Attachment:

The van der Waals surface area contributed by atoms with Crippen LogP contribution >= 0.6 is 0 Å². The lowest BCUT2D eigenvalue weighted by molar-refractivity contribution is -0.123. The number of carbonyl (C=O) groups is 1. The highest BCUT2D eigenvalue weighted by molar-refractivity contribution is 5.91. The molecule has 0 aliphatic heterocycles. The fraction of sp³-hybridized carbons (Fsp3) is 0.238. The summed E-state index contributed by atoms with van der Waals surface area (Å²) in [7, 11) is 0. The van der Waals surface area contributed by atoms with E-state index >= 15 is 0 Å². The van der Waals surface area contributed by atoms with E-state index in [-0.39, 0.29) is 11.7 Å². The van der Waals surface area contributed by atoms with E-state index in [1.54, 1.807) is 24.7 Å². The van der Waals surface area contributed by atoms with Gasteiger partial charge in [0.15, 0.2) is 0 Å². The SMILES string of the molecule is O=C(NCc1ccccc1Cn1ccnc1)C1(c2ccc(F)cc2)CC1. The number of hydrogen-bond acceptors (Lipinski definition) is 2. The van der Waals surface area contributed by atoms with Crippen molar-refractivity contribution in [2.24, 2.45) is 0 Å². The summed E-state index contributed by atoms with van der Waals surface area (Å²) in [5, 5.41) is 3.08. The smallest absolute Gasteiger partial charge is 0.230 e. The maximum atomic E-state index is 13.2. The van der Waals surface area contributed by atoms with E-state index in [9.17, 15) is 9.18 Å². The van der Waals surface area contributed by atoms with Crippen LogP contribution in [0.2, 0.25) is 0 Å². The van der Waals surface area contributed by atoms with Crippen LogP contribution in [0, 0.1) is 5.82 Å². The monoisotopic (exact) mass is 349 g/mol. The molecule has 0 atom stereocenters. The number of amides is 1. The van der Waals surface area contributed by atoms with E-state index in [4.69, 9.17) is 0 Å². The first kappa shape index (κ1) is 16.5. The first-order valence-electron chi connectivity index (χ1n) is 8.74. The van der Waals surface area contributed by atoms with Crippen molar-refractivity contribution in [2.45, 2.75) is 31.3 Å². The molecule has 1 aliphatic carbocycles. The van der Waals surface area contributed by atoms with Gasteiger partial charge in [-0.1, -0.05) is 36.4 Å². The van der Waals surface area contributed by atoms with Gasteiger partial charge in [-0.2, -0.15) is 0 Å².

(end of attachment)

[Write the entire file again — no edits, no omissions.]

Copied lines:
The van der Waals surface area contributed by atoms with Crippen LogP contribution >= 0.6 is 0 Å². The lowest BCUT2D eigenvalue weighted by molar-refractivity contribution is -0.123. The number of carbonyl (C=O) groups is 1. The highest BCUT2D eigenvalue weighted by molar-refractivity contribution is 5.91. The molecule has 0 aliphatic heterocycles. The fraction of sp³-hybridized carbons (Fsp3) is 0.238. The summed E-state index contributed by atoms with van der Waals surface area (Å²) in [7, 11) is 0. The van der Waals surface area contributed by atoms with E-state index >= 15 is 0 Å². The van der Waals surface area contributed by atoms with E-state index in [-0.39, 0.29) is 11.7 Å². The van der Waals surface area contributed by atoms with E-state index in [1.54, 1.807) is 24.7 Å². The van der Waals surface area contributed by atoms with Gasteiger partial charge in [0.15, 0.2) is 0 Å². The SMILES string of the molecule is O=C(NCc1ccccc1Cn1ccnc1)C1(c2ccc(F)cc2)CC1. The number of hydrogen-bond acceptors (Lipinski definition) is 2. The van der Waals surface area contributed by atoms with Crippen molar-refractivity contribution in [2.24, 2.45) is 0 Å². The summed E-state index contributed by atoms with van der Waals surface area (Å²) in [5, 5.41) is 3.08. The smallest absolute Gasteiger partial charge is 0.230 e. The maximum atomic E-state index is 13.2. The van der Waals surface area contributed by atoms with E-state index in [9.17, 15) is 9.18 Å². The van der Waals surface area contributed by atoms with Crippen LogP contribution in [0.2, 0.25) is 0 Å². The van der Waals surface area contributed by atoms with Crippen LogP contribution in [0, 0.1) is 5.82 Å². The monoisotopic (exact) mass is 349 g/mol. The molecule has 0 atom stereocenters. The number of amides is 1. The van der Waals surface area contributed by atoms with E-state index in [4.69, 9.17) is 0 Å². The first kappa shape index (κ1) is 16.5. The first-order valence-electron chi connectivity index (χ1n) is 8.74. The van der Waals surface area contributed by atoms with Crippen molar-refractivity contribution in [2.45, 2.75) is 31.3 Å². The molecule has 1 aliphatic carbocycles. The van der Waals surface area contributed by atoms with Gasteiger partial charge in [-0.1, -0.05) is 36.4 Å². The van der Waals surface area contributed by atoms with Gasteiger partial charge in [-0.2, -0.15) is 0 Å².